Published on: April 2, 2016
by Professor Kaarin Anstey for ABC News:
Dementia isn’t part of the retirement plan for most of us.
But waiting till your 60s and thinking “I don’t want to get dementia, I’d better look at my risk factors” isn’t a great plan.
You really have to be thinking about protecting your brain all through your life.
And while once it was thought dementia was a late-life disease that couldn’t be prevented, we now know that’s wrong.
The disease process can take decades, with factors such as diet and access to education impacting on your risk from the earliest stages of life.
The most important aspects of a ‘brain healthy lifestyle’ are;
Staying mentally active (doing things that make you think and learn), having good social networks and avoiding brain injuries have a big impact too.
Think of brain health as a superannuity fund
You might think “I’m ok, I’m a bit unhealthy but I’m still thinking clearly and my brain’s fine”. But changes may be happening that are increasing your risk for when you’re 70 or 80.
It’s a bit like superannuaity. You have to invest when you’re young to have enough superannuation when you’re old. You’ve got to invest and look after your brain now so you still have the wealth of your cognition when you’re old.
Yes, there are genes that make dementia more likely in some people, and there is still a lot we don’t know. And at the end of the day, some people are going to get dementia. We can’t prevent all of it.
But we do know that lifestyle is very, very important. There’s evidence a healthy lifestyle can prevent around a third of all dementia.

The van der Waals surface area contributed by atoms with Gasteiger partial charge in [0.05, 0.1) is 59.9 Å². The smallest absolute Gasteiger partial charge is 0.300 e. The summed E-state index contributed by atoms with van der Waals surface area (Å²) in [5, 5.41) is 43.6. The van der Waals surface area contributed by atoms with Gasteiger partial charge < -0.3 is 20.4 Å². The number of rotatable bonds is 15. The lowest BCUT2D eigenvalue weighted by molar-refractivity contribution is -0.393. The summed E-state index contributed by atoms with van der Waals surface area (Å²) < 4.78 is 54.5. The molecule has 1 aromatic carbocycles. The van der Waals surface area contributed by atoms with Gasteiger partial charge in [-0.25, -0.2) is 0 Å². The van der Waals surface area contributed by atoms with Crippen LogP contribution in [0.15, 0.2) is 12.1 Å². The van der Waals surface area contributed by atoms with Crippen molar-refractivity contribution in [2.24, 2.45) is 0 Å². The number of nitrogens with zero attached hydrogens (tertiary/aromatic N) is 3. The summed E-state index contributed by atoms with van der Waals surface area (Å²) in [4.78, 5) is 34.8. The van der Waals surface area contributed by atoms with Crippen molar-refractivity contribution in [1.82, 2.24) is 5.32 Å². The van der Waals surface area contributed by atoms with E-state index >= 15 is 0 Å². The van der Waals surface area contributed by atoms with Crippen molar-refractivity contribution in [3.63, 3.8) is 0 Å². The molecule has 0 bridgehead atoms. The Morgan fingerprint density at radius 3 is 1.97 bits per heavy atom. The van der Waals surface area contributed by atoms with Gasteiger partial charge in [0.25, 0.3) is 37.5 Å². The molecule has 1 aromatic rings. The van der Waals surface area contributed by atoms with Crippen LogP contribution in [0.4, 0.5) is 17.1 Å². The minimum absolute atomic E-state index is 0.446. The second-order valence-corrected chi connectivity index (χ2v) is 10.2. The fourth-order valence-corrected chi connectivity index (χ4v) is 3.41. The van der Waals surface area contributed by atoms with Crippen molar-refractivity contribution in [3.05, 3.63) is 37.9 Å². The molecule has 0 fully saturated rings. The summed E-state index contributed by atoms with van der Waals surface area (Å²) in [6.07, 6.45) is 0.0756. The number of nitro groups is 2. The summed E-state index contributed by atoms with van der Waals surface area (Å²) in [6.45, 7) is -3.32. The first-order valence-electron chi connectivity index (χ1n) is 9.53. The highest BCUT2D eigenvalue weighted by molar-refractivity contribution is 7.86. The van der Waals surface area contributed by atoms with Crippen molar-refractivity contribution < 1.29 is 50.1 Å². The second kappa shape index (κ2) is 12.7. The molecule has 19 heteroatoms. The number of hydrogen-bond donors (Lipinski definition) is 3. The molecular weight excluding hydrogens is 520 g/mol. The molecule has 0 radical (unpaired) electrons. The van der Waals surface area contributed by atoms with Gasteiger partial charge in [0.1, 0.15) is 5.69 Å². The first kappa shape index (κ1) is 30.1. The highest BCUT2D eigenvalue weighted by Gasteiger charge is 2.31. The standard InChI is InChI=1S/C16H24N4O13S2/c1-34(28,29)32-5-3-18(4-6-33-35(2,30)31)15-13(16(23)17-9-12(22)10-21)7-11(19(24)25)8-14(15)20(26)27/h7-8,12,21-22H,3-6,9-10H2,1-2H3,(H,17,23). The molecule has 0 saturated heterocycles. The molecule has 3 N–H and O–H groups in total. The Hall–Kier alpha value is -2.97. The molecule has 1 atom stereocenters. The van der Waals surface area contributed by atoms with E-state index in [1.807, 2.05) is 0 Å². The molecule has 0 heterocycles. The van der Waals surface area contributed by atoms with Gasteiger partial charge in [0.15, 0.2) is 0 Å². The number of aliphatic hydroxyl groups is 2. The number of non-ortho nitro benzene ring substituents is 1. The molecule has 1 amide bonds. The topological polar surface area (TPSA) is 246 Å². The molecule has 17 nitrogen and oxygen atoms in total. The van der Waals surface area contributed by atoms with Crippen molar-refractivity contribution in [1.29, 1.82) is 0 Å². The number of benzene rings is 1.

Because the impact of some factors can take years to accumulate, the earlier you start, the stronger the protective effect will be.
Arguably, the best time to establish healthy habits is early in childhood.
It’s never too late to protect against dementia
But it’s never too late to make a difference. Even people who already have dementia who start exercising see improvements in their function.
And people in their 70s who give up smoking have less brain shrinkage within two years compared to people the same age who kept smoking. And they show some improvements in their mental processing ability too.
The trouble is healthy brain ageing is not an intuitive thing. If you spend too much time in the sun, the ageing of your skin starts to show up with the appearance of sunspots and wrinkling. Even a child can see sunburnt skin.
With the aging brain, you can be damaging it and you’re not seeing anything. That’s the challenge.
But it’s your body, your brain and your future. And there’s a lot you can do.
Thanks to the ongoing support of our partner Brain Canada, and The Citrine Foundation of Canada, Women’s Brain Health Initiative’s newest edition of MIND OVER MATTER has just been published. Loaded with interesting science-based articles, MIND OVER...
On December 2nd, in celebration of Women’s Brain Health Day, join thousands of others and take part in the Stand Ahead® Memory Challenge to stand up against research bias and stand ahead for women’s brain...
YOU’RE INVITED! On December 2nd, the second annual Women’s Brain Health Day, take the memory challenge and help us combat brain-aging diseases that disproportionately affect women. Join CTV’s Pattie Lovett-Reid and Anne-Marie Mediwake, along...
The material presented through the Think Tank feature on this website is in no way intended to replace professional medical care or attention by a qualified practitioner. WBHI strongly advises all questioners and viewers using this feature with health problems to consult a qualified physician, especially before starting any treatment. The materials provided on this website cannot and should not be used as a basis for diagnosis or choice of treatment. The materials are not exhaustive and cannot always respect all the most recent research in all areas of medicine.